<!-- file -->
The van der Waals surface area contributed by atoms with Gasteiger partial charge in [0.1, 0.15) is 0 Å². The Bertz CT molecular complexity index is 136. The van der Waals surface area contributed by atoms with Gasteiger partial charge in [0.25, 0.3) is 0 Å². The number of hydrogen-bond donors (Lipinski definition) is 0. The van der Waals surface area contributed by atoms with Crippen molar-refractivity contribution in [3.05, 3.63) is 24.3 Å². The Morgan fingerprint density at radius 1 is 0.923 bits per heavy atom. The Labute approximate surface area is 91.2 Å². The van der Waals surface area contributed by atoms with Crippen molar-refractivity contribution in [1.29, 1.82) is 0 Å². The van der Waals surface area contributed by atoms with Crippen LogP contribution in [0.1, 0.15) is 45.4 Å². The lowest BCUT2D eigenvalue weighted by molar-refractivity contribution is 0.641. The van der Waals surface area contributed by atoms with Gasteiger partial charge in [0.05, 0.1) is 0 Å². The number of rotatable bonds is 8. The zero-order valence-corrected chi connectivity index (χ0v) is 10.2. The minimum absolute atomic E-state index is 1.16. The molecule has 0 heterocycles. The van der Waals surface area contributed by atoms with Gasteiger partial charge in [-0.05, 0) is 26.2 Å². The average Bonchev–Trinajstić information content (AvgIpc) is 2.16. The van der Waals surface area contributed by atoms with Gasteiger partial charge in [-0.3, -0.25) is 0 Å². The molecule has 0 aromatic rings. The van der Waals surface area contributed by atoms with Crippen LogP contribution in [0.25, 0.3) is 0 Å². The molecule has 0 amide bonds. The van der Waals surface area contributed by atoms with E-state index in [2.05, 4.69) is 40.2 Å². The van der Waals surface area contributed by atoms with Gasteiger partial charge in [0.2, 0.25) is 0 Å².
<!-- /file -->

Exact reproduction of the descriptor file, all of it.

The van der Waals surface area contributed by atoms with Gasteiger partial charge in [0.1, 0.15) is 0 Å². The Bertz CT molecular complexity index is 136. The van der Waals surface area contributed by atoms with Gasteiger partial charge in [0.25, 0.3) is 0 Å². The number of hydrogen-bond donors (Lipinski definition) is 0. The van der Waals surface area contributed by atoms with Crippen molar-refractivity contribution in [3.05, 3.63) is 24.3 Å². The Morgan fingerprint density at radius 1 is 0.923 bits per heavy atom. The Labute approximate surface area is 91.2 Å². The van der Waals surface area contributed by atoms with Crippen molar-refractivity contribution in [1.29, 1.82) is 0 Å². The van der Waals surface area contributed by atoms with Crippen LogP contribution in [0.1, 0.15) is 45.4 Å². The lowest BCUT2D eigenvalue weighted by molar-refractivity contribution is 0.641. The van der Waals surface area contributed by atoms with Gasteiger partial charge in [0.05, 0.1) is 0 Å². The number of rotatable bonds is 8. The zero-order valence-corrected chi connectivity index (χ0v) is 10.2. The minimum absolute atomic E-state index is 1.16. The molecule has 0 heterocycles. The van der Waals surface area contributed by atoms with Gasteiger partial charge in [-0.05, 0) is 26.2 Å². The average Bonchev–Trinajstić information content (AvgIpc) is 2.16. The van der Waals surface area contributed by atoms with Gasteiger partial charge in [-0.3, -0.25) is 0 Å². The molecule has 0 aromatic rings. The van der Waals surface area contributed by atoms with Crippen LogP contribution in [0.25, 0.3) is 0 Å². The molecule has 0 amide bonds. The van der Waals surface area contributed by atoms with E-state index in [2.05, 4.69) is 40.2 Å². The van der Waals surface area contributed by atoms with Gasteiger partial charge in [0.2, 0.25) is 0 Å².